The Dryden Observer

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KDMA delegates gather in Machin

By Dryden Observer Staff

Spread across a landmass the size of Sweden, the communities of the Kenora District share a great many challenges. How to best communicate those issues to audiences at the local, regional and provincial levels was a notable theme at last week’s Kenora District Municipal Association (KDMA) meeting, held in Machin, Feb. 2-3.

A panel of media and communications professionals including CBC Radio’s Jeff Walters, print media and the public relations field offered insights into the rapidly evolving state of the media, and strategies for interacting and building relationships with journalists.

Friday’s packed agenda featured presentations from both the provincial and federal arms of the Ministry of Infrastructure which focused on funding programs.

NOMA president Dave Canfield updated the group on the issues at the forefront for the Northern Ontario Municipal Association: from arguing for a bottom-up approach to decision making in forestry matters; lobbying the Ministry of Finance for more tools in the municipal taxation toolkit to address a wave of new assessment challenges in the commercial sector; resolving deficiencies with inter-city bus travel in the region; provincial land tax reform; further lobbying on behalf on northern communities for natural gas expansion; as well as the forthcoming results of Common Voice Northwest’s Energy East consultations.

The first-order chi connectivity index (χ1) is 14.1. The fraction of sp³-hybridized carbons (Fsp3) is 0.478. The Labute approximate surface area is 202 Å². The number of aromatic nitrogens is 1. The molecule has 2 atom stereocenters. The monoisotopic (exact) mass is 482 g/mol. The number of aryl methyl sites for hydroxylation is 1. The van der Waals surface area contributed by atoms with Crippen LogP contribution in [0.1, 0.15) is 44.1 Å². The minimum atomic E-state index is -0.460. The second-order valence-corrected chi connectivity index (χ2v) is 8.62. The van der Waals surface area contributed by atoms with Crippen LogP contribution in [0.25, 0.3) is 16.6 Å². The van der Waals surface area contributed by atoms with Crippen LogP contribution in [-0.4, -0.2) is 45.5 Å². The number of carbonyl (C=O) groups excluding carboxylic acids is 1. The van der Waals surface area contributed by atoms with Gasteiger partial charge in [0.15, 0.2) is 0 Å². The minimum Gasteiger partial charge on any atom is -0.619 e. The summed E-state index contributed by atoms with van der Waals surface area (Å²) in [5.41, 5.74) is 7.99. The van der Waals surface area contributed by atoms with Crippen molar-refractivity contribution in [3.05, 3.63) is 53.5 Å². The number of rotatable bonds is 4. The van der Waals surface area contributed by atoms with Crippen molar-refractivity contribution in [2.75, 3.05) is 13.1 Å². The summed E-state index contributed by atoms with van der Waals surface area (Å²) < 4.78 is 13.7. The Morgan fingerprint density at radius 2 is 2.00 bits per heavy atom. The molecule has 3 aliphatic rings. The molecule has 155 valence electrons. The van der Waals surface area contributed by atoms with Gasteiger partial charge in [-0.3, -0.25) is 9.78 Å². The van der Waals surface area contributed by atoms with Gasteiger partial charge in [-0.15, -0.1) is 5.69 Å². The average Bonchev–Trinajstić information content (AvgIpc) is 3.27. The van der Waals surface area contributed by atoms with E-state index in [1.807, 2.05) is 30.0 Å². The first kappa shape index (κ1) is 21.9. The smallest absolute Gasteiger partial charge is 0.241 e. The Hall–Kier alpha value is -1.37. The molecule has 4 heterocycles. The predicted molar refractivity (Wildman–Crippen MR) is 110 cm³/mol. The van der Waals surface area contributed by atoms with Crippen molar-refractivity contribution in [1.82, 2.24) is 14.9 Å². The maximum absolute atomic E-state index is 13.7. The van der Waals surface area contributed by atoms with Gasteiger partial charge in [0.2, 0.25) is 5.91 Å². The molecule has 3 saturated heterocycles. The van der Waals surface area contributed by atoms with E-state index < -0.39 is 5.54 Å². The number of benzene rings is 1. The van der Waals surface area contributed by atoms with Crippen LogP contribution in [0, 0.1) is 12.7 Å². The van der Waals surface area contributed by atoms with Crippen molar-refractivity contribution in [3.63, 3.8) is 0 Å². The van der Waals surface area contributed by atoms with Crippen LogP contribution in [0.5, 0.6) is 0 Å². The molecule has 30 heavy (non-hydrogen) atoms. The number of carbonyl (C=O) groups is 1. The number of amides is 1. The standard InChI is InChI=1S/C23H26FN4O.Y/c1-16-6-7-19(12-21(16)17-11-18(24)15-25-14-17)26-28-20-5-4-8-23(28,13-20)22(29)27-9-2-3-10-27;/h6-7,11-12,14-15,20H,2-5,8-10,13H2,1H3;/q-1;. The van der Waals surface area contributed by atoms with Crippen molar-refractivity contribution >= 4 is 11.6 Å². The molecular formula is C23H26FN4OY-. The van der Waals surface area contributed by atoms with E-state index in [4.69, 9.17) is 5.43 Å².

Ann Aikens and Joe Heil of Nuclear Waste Management Organization (NWMO) provided an update on the past year’s activities in the community of Ignace — one of nine locations being examined as a possible site for a deep geological repository for the long-term storage of Canada’s high-level nuclear waste. Heil spoke on the NWMO’s effort to engage First Nations communities and incorporate traditional knowledge into the site selection process.

Working closer with First Nations was a dominant theme throughout the conference and the delegates gained insights from a panel of guests including Lac Seul Chief Clifford Bull, Meno-Ya-Win Health Centre Co-Chair Barb Hancock and Sioux Lookout Mayor Doug Lawrance who spoke on the front-line challenges of overcoming barriers to accessing care for First Nations people and bridging the cultural gaps that emerge during the delivery of care.

While KDMA includes nine member communities, its boundaries encompass 55 First Nations reserves and settlements. Thirty-nine per cent of the Kenora District’s population self-identifies as Indigenous.

Sioux Lookout delegates also spoke on the Truth and Reconciliation process and their community’s plans to act of the T&R report’s calls to action for municipalities in 2017.

KDMA received a sobering report from Kenora District Services Board CAO Henry Wall on the skyrocketing demand for social housing in the district as well as promising new funding for the region’s three emergency shelters in Kenora, Red Lake and Sioux Lookout.

Other guest speakers included Kenora MP Bob Nault, Medical Officer of Health Dr. Kit Young-Hoon and Kenora District Home for the Aged CAO Kevin Queen.

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